October 29th, 2011
11:04 AM ET
Team Bartowski is back in business for what NBC has promised is the final season of “Chuck.” Last night’s premiere picked up with the nearly wholesale reboot that ended season four.
Just to catch up: Chuck and Sarah are married. The team has been fired by the CIA and has decided to branch out on its own as freelance spies. Chuck’s sister knows about the intersect, but Chuck doesn’t have the intersect anymore. Morgan does.
So we’re jumping into a completely new dynamic among the characters, but I’m not so sure it works. We’ll get back to that later.
We start mid-mission, with the gang attempting to retrieve a vase that was stolen by some throwaway villain played in a pretty throwaway cameo by Mark Hamill. (Seriously, you get Luke Skywalker, and the best you can do is have him act bored and use a silly accent?)
In fairly short order, we learn that Morgan is holding his own as the intersect. Also, the gang has blown through most of its seed money, and is forced to take on any client they can find. After four seasons of fighting for their country, the idea of the team targeting random embezzlers and thieves just seems to lack gravity.
Speaking of random embezzlers, this week’s bad guy is played by Craig Kilborn. He’s running a massive Ponzi scheme, and Team Bartowski is hired to break into his computer files and return the money he’s stolen.
The mission itself doesn’t really matter so much, because the focus of this episode is on the interplay between the members of our team, especially Chuck trying to find his place in it.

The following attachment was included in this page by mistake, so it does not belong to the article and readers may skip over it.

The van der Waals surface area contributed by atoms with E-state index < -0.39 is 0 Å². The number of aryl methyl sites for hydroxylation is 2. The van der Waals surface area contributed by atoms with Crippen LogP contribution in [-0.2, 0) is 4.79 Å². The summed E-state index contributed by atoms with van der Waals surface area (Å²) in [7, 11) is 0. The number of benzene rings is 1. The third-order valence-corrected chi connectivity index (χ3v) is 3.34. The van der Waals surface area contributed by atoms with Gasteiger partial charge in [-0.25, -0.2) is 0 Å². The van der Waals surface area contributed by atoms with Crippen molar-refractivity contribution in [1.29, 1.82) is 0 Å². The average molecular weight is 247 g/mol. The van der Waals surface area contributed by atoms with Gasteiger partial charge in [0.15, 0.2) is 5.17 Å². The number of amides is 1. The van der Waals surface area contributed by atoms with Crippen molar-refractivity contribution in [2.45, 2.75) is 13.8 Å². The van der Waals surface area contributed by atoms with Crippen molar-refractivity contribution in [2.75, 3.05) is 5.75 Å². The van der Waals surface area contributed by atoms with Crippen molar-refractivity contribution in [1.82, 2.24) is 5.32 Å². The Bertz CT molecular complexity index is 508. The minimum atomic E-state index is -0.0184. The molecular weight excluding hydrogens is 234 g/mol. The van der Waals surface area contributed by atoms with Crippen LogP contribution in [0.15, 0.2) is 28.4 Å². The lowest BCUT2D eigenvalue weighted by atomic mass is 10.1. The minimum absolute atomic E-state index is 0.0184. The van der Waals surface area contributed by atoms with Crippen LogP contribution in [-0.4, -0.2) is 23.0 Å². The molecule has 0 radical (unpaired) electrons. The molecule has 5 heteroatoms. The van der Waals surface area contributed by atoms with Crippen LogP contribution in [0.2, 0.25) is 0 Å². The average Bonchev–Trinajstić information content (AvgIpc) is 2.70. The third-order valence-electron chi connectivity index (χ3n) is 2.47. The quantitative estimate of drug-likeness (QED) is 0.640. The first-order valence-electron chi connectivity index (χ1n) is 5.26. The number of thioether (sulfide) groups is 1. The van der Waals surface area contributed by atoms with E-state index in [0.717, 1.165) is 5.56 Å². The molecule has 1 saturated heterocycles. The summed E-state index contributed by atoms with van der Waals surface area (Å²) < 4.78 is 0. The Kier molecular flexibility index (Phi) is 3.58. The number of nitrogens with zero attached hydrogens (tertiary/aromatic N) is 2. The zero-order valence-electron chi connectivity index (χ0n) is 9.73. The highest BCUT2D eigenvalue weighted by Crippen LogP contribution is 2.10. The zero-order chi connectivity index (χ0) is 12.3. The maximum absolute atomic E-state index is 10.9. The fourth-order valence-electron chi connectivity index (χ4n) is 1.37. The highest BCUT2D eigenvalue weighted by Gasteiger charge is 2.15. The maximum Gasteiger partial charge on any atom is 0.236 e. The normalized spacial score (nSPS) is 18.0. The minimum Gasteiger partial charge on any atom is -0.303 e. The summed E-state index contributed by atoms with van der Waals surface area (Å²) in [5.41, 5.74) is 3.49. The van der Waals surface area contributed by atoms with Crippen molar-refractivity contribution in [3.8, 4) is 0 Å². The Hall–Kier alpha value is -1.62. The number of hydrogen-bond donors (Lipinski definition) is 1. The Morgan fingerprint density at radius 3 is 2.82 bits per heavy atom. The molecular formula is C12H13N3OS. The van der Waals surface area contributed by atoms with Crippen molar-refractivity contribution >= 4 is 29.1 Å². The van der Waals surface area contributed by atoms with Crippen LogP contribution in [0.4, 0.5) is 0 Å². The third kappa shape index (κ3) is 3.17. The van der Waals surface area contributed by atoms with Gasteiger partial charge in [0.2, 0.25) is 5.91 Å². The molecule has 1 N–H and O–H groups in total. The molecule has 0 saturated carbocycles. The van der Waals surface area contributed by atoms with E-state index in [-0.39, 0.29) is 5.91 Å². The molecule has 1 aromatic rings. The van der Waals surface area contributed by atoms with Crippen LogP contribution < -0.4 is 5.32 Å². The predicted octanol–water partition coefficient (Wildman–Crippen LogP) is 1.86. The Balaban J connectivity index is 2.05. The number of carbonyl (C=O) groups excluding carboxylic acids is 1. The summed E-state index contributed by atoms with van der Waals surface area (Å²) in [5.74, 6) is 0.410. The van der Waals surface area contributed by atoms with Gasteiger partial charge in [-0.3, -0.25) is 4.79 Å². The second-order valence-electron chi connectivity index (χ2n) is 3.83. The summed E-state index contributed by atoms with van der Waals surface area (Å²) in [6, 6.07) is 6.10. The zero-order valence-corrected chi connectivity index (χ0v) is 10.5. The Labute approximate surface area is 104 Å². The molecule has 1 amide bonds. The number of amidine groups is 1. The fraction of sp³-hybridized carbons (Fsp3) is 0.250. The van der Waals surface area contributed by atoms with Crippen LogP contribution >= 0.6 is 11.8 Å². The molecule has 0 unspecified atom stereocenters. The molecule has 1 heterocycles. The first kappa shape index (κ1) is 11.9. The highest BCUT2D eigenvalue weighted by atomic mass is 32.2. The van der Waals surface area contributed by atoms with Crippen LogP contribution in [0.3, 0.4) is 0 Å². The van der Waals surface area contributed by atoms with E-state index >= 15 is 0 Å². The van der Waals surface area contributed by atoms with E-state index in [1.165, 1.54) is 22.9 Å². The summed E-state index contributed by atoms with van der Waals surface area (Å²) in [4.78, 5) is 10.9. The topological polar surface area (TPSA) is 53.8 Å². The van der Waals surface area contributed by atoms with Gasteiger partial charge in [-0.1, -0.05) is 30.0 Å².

He no longer has special powers as the intersect. He has no long-term spy training like Casey and Sarah, and he has to lead and finance the team, a position that’s relatively new for him. It’s enough to make any dweeb-turned-superman-turned-regular-man question his place in the universe.
The conclusion shows that Chuck is certainly capable of being a contributing member of the team, even without the intersect. But it seems like we’re in for a longer arc in which Chuck has to face his feelings of being replaced by Morgan.
I think that’s what feels off to me about this episode, and potentially about where this season is going. These characters have a long history together, and their reactions to their environment being shifted so drastically just felt off.
Sarah must know how difficult it is for Chuck to take a back seat, but in some scenes she almost brushes him off in terms of actual spy work. More to the point, given all the intersect-in, intersect-out nonsense the show has pulled in the past, Chuck has dealt with some of these same insecurities before.
Most problematic, I just don’t think Morgan works well as the intersect. The character really stepped up last season, providing an emotional foil in addition to his usual comic duties. But “action hero” isn’t a role that suits Morgan, and trying to force it for the sake of a new dynamic didn’t work for me.
I would've preferred that the episode focus on the information we get in the last scene, that CIA agent Clyde Decker is still after Chuck. I’m sure we’ll get lots more on that, but in a final season – and a shortened one, to boot – it seems time would be better spent wrapping up that story and the show’s overall mythology than turning everything on its ear.
What did you think about the premiere? Does Morgan make a great intersect? And were you shocked at Sarah’s idea of a dream home? Sound off in the comments section below!
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